Handbook on Measuring Digital Platform Employment and Work

image of Handbook on Measuring Digital Platform Employment and Work

National Statistical Offices face a growing policy demand for better statistics on digital platform employment and work. New statistical definitions are needed to avoid undercounting the number of people involved in these jobs. In addition, new sources of data, including non-official ones, may be needed to meet the statistical challenges of measuring digital platform employment and work. The OECD, the International Labour Organisation and the European Commission have joined forces to produce this Handbook on Measuring Digital Platform Employment and Work, which assesses measurement options and provides first recommendations on these issues. The Handbook first proposes a general definition of digital platform work and a conceptual framework that helps identify the key features of digital platform employment and work, which statisticians should bear in mind when designing their research objectives and operational protocol. The Handbook then reviews the main statistical vehicles used for measuring digital platform employment, and discusses previous statistical initiatives by National Statistical Offices through the lens of its conceptual framework.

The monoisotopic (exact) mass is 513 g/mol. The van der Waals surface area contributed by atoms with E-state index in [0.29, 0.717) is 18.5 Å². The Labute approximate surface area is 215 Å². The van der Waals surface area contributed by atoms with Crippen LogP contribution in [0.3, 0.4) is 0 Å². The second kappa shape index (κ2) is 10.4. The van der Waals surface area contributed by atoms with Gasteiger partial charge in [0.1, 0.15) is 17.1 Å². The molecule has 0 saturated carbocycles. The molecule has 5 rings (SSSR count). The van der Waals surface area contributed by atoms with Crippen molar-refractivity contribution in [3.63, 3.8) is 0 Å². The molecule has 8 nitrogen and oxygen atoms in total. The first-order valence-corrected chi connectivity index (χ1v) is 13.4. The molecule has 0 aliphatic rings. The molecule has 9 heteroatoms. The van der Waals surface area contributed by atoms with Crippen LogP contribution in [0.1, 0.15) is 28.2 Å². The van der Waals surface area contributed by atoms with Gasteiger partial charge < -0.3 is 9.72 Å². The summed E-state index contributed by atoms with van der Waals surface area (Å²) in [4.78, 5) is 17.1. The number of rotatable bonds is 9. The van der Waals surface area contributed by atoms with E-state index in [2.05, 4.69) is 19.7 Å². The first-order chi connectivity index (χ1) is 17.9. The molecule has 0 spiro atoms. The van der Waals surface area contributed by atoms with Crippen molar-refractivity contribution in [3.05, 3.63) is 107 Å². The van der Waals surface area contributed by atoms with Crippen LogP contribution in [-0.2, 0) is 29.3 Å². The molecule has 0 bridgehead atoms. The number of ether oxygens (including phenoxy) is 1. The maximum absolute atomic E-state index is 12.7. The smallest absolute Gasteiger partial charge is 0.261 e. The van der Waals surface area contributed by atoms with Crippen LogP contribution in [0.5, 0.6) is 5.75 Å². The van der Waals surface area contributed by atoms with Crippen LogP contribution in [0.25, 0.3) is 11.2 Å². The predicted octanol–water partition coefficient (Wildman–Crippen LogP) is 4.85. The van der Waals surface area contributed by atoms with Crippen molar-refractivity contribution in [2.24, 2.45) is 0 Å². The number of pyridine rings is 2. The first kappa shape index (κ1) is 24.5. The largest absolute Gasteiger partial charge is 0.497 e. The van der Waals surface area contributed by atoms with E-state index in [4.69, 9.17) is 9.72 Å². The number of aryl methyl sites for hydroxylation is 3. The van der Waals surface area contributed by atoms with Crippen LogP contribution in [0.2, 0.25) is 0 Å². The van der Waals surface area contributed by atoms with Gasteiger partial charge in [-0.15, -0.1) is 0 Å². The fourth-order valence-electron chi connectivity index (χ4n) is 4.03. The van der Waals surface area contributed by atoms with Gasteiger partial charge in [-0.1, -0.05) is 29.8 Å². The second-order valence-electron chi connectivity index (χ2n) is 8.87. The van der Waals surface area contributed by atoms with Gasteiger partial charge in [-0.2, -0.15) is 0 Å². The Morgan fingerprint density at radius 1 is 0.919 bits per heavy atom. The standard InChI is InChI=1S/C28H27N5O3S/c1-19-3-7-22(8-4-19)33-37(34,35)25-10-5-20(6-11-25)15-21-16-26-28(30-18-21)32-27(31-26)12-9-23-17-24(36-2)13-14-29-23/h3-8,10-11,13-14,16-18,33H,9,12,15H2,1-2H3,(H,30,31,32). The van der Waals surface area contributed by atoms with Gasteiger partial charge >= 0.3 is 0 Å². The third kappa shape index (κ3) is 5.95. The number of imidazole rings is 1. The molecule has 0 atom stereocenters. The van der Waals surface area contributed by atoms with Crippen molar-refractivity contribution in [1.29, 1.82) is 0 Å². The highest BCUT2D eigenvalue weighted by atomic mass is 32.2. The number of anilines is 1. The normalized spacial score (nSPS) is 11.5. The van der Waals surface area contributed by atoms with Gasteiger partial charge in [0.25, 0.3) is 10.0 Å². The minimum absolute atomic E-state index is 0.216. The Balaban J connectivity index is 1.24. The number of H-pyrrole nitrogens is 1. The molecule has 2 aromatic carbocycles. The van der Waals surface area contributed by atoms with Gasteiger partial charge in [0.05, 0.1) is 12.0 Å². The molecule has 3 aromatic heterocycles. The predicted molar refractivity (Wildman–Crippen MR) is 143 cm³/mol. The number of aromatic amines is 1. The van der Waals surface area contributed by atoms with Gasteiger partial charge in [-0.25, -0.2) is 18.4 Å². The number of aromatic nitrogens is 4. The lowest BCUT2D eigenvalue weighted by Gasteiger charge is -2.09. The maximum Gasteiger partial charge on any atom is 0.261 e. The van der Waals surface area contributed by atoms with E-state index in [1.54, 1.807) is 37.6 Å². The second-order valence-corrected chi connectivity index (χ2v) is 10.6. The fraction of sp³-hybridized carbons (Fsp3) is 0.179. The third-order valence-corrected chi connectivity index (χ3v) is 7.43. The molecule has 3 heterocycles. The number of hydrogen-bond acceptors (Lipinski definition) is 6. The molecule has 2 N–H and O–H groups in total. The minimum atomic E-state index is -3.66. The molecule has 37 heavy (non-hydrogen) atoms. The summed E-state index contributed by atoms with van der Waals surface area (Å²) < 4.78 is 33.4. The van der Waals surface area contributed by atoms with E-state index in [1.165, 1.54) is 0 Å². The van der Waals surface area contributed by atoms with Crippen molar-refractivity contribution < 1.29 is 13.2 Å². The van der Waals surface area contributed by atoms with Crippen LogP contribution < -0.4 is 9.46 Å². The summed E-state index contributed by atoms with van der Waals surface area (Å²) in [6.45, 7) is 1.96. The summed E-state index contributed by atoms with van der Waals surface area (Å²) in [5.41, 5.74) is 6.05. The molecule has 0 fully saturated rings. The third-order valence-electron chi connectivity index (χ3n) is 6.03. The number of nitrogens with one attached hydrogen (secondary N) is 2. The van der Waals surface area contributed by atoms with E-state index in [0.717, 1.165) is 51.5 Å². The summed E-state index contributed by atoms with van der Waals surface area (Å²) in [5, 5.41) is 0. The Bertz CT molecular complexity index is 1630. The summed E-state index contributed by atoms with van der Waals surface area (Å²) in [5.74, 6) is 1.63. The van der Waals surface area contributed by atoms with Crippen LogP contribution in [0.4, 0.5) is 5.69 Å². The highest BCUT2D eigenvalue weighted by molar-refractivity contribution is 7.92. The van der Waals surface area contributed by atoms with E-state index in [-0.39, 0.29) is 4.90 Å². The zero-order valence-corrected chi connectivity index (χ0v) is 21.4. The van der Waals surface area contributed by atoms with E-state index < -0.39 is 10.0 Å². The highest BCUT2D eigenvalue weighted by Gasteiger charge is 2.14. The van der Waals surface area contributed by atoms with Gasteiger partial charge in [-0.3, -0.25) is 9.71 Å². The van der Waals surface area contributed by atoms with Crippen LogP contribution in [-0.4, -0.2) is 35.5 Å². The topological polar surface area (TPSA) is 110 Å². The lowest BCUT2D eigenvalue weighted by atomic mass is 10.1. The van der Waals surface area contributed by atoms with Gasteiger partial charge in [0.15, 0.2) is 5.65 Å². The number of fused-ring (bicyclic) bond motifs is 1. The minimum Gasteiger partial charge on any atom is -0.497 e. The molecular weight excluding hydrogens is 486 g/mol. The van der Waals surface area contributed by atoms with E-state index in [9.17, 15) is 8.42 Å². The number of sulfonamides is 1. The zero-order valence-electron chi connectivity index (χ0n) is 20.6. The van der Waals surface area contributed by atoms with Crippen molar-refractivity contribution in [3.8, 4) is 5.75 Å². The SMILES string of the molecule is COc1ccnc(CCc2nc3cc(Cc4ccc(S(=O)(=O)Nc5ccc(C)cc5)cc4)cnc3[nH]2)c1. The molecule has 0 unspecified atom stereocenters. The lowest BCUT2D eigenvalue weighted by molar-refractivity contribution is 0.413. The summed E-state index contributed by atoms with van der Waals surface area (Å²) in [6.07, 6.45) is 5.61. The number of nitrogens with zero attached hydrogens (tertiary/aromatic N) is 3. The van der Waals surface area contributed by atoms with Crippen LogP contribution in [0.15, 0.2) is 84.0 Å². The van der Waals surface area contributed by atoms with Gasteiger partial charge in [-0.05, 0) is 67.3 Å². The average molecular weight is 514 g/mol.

Measurement recommendations

This chapter describes the statistical initiatives of different institutions that undertook measurement of digital platform employment, in order to assess it and provide recommendations for the future. As most of these experiments do not rely on established methodologies, this chapter is a contribution to build a shared measurement framework based on common vocabulary, common definitions and a common understanding of the phenomenon. In practice, a template was provided to different members of the Technical Expert Group in order to harmonise their contributions. Statistical experiments are described along the following dimensions: i) original purpose of the initiative; ii) reference population and sampling; iii) other relevant survey features (e.g. time references, data collection mode); iv) implied operational definition; v) obtained goals and lessons learned. Finally, the chapter distils some recommendations drawn from these experiments that should guide future statistical endeavours in this area.


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